can we keep this clunker running?
Two weeks later and I can ‘officially’ say I’m REALLY screwed up!! 19 stapes, a plate and 10 screws later, I have a new ‘wing’ to soar on!
Even though I have been in the medical profession for over 35 years now, I continue to be amazed at the gifts and talents God has imparted to so many to make the advancements in medicine that they have!
I have long held to the adage: “Just take me to Jiffy Lube” , it means even more now. My chassis (back) is held together with screws and discs, my shock absorbers have been replaced (total knees), my suspension (shoulders) have been rebuilt, restrung an now screwed and plated together, my control panel has been wired and re-programed (after the brain bleed, learning how to re-do everything); I occassionally get a few quarts low (dehydrated) and go and get ‘tanked up’ (re-hydrated through my port with IV fluids); I’ve changed the type of fuel I’ve put in the tank (re-thought and re-tooled my diet) and as long as I keep things oiled (consistent quiet time, keeping schedule in sync) things run pretty smoothly.
Now…..let’s see if I can keep this clunker running!! Think not running in high gear all the time will help?!
Thought you’d want to hear that I got GREAT news Tuesday: Tumor marker is at 1.5!! Lowest yet and in normal range!!
They found that out when I was in ER.. Say WHAAT????
Yep!! I found one of the remaining patches of ice to slip and fall on. Yep!! My cable cleats are/were sitting on my desk as I had ‘sprung cleaned’ the car and didn’t put them back in….as the magnet my loving nephew so profoundly gave me 10 years ago that still hangs on our frig: YOU JUST CAN’T FIX ‘STUPID’!!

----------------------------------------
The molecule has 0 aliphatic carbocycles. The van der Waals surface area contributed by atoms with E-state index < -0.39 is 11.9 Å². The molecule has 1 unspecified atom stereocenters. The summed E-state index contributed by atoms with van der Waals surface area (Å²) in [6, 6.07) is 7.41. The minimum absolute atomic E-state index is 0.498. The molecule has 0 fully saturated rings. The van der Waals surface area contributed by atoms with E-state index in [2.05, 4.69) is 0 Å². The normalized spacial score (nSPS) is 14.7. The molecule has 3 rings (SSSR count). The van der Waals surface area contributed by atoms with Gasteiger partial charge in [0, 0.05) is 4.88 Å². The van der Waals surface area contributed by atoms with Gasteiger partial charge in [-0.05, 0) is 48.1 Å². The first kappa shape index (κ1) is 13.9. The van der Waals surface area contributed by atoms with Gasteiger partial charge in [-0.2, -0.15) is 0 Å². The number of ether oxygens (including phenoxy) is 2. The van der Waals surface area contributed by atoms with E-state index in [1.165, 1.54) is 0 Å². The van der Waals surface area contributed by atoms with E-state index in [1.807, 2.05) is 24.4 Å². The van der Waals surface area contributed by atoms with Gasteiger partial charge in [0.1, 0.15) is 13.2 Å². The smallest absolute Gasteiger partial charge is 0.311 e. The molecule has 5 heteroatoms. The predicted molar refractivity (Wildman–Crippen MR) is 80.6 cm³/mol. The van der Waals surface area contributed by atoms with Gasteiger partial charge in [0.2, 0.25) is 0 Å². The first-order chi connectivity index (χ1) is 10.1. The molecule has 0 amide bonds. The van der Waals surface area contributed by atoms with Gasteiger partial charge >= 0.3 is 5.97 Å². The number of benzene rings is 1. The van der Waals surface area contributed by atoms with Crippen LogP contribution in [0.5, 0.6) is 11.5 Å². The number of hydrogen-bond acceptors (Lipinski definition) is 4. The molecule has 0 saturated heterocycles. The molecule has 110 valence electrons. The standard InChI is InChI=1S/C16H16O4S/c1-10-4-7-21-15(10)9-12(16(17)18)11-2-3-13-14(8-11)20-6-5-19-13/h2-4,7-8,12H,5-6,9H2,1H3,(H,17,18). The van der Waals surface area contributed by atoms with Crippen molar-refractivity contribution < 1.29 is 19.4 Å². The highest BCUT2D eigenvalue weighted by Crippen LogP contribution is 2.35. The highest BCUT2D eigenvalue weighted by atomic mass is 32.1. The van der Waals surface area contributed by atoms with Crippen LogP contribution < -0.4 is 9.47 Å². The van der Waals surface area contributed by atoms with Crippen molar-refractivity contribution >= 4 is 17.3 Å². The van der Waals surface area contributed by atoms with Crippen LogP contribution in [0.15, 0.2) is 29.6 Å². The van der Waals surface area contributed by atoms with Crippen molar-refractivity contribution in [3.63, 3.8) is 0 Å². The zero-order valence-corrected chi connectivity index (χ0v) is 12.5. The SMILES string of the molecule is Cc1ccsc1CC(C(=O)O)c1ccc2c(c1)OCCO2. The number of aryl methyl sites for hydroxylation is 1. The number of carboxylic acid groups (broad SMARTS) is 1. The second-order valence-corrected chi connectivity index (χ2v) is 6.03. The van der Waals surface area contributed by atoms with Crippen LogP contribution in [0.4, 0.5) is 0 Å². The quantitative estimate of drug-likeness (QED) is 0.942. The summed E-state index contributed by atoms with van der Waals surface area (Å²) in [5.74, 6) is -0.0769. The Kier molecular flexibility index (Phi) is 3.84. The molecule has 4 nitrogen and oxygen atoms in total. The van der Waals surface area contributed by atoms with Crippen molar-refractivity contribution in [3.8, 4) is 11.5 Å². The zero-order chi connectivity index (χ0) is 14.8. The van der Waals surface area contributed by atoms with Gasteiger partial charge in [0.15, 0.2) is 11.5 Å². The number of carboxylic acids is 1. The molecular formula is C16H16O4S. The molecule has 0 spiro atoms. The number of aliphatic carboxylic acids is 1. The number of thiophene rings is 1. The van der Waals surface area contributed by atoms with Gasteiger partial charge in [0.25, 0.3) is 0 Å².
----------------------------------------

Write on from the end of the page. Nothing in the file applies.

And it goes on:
Broke arm just below shoulder, with longitudinal break vs straight across….BIG owie!!
Find out tomorrow from ortho surgeon ‘the plan’….?surgery??send me to lower 48?? try to let heal on own (groan…3 months?!) – not sure what chemo did to bones/healing time.
One more adventure ‘For Yet Another Day!” (Sympathy book sales?? Novel marketing plan?!)
Stay tuned. No promise I’ll answer e’s or FB!!
www.caretuk.com book information/order
oh kula girl.....
Ohhhhhh Kula girl.
It is so quiet around the house this morning. Noel our 9 year old black cat that we SOMEhow inherited after our daughter moved and whom we affectionately call “Demon Cat”, is wandering around aimlessly. For the last 9 years Noel HATED me – always biting the hand that fed him and cleaned his litter box EXCEPT when he wants to play ‘footsie’ under the closed bathroom door with you! But they say animals ‘know’…. and for the first time EVER Noel jumped up in my lap and nuzzled at my glasses, leaving her nose print. I let the tears flow freely.
Kula waltzed into our lives when Bill’s boss and wife, Dennis and Denise, took a two year assignment with Extreme Nazarene – Peru.
We told them Kula could come to stay and play along the river (and yes, we’d endlessly throw balls for her and take her on runs and long walks to Care’s Corner), along with their gianormous Christmas Cactus and equally gianormous (8 foot by 8 foot) quilt that Denise had lovingly made. Our lives would never be the same.